By Atanas Mihaylov, Head of Restructuring & Insolvency and Tax in Sofia, Kinstellar
Bulgarian law requires that the directors of Bulgarian joint-stock companies perform their functions as directors by adhering to the “duty of care” standard of a prudent businessperson and always in the interest of the company and its shareholders. If a director fails to comply, they could be held liable for any damages caused to the company.
The required duty of care standard is not easily reconciled with the current shift in corporate governance towards compliance with material ESG factors. While important for all stakeholders (e.g., employees, customers, vendors, and the communities where the company operates), ESG compliance could trigger additional financial costs and potentially be an obstacle to maximising profits. As it is expected that a prudent director would not trigger unjustified or unnecessary costs, ESG could be reconciled with the duty of care standard for directors only if it can be demonstrated that integrating ESG factors at an additional cost creates a long-term value for the business (even if not immediately shown on the company’s balance sheet).
Although Bulgarian law is silent on the scope of a director’s duty of care, it can be safely assumed that any risk management activity that maximises shareholder value will be consistent with the duty of care standard. Risk management in such a context is rather broad – it can cover all risks that a company faces in its operations, including legal, compliance and reputational risks. Failure to address such risks could result in a decline of the customer base, costly litigation, or revenue reductions and could ultimately adversely affect the company and its shareholder value. If ESG factors are incorporated with the goal to mitigate or eliminate these risks, ESG integration would in this case be in line with the duty of care standard. It could even be argued that failure to prevent such risks by not addressing ESG factors in company operations is a breach of the director’s duty of care.
ESG-related risk management could be developed on different levels.
First, and most importantly, ESG risk mitigation is about how the company is run – its transactions, operations and infrastructure. Specific ESG adjustments depend on the industry in which the company operates, but in all cases each company should consider its use of resources, environmental impact, employee work conditions and the way it deals with customer concerns, vendors and, more broadly, the wider community.
ESG risk mitigation also requires that directors set forth the goals and directions of the company towards ESG compliance and implement mechanisms to ensure that all employees and officers are engaged in identifying and mitigating ESG-related risks. To that end, it is critically important for directors to roll out specific ESG compliance standards of conduct for employees and officers. These could be brought in through company policies, codes of conduct, ethical rules, etc. They can (i) provide guidelines for employees on how to perform day-to-day operations in an ESG compliant way, and (ii) generally enhance the firm’s culture related to ESG compliance.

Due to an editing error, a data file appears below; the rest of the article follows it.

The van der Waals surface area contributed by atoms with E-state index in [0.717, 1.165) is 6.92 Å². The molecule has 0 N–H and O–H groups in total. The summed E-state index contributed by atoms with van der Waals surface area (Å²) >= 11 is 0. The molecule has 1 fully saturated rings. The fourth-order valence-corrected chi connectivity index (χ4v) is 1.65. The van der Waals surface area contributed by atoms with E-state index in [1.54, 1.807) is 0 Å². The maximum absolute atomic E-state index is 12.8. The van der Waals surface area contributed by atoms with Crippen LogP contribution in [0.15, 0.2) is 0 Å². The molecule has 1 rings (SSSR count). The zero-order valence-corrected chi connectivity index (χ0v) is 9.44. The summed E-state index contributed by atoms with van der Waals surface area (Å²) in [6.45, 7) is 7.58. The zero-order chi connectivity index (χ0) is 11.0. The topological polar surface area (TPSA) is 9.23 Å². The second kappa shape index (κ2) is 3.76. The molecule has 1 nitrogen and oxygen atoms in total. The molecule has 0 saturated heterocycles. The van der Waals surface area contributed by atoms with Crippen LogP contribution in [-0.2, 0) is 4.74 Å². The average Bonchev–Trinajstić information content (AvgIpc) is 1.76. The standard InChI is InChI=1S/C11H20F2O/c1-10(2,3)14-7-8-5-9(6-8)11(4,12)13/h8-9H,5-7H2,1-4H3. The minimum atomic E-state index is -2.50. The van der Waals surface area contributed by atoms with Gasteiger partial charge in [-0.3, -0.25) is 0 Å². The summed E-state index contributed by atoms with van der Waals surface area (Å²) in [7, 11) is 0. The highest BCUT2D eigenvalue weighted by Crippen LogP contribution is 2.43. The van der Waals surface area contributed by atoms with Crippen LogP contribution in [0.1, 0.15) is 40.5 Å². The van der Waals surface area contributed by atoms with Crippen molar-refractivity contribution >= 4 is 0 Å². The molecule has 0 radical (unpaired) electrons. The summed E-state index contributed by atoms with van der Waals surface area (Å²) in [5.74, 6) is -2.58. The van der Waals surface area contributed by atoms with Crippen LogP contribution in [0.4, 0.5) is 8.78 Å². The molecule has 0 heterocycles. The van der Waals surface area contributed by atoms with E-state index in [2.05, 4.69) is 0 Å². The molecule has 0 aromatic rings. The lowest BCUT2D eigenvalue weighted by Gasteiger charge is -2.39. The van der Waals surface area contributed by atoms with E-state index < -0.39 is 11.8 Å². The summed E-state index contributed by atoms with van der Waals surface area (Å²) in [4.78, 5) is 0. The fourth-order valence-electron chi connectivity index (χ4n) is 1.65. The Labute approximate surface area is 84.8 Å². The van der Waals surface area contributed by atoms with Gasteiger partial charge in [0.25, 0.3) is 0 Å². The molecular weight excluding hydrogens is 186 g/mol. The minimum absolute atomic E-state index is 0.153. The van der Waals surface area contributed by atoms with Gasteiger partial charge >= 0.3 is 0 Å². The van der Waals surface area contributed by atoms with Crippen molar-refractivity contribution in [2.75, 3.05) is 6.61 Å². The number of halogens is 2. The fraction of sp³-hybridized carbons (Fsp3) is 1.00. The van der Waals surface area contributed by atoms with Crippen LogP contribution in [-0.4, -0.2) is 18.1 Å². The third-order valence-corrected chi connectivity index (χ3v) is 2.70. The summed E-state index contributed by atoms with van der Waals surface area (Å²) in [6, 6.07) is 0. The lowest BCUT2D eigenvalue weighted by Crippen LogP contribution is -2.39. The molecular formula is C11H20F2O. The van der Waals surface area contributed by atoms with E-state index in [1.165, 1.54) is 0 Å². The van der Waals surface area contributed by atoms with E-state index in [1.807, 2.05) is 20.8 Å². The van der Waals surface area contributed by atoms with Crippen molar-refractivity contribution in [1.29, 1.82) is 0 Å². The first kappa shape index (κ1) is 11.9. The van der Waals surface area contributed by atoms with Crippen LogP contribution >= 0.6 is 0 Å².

Additionally, directors could set up multi-layer control within the company to ensure ESG compliance of the entire business. One possible avenue is to hire ESG specialists to improve the overall quality of ESG compliance. Alternatively, the company could consider assigning internal control/oversight functions at all levels to experienced employees who would specifically identify and mitigate ESG risks to preserve the business and its reputation.
Finally, specific attention should be paid to public perception. Failure to address ESG risks as part of a company’s activity could negatively affect its reputation, especially given the popularity of voluntary ESG standards and disclosure schemes. Proactive promotion of an ESG narrative and showcasing a company’s robust credentials and strategy could not only minimise reputational risks, but also attract new investors and customers. The long-term benefit for companies that make the adjustment is becoming clearer, as international ESG legislation and regulation supersede voluntary standards. Companies— and by extension, their directors – become more and more defined by their ESG credentials. As noted by the European Commission’s Platform on Sustainable Finance in its latest recommendations to EU legislators, executive pay should be linked to sustainability factors as a response to what is already happening in the real economy.
In summary, aligning business activities with ESG goals and setting up internal mechanisms for ESG compliance as part of a company’s risk management policies could be considered as creating long-term value for the company and its shareholders, despite any additional costs incurred. In fact, it is likely that such ESG integration will steadily become a core part of the standard of care required from directors under Bulgarian law.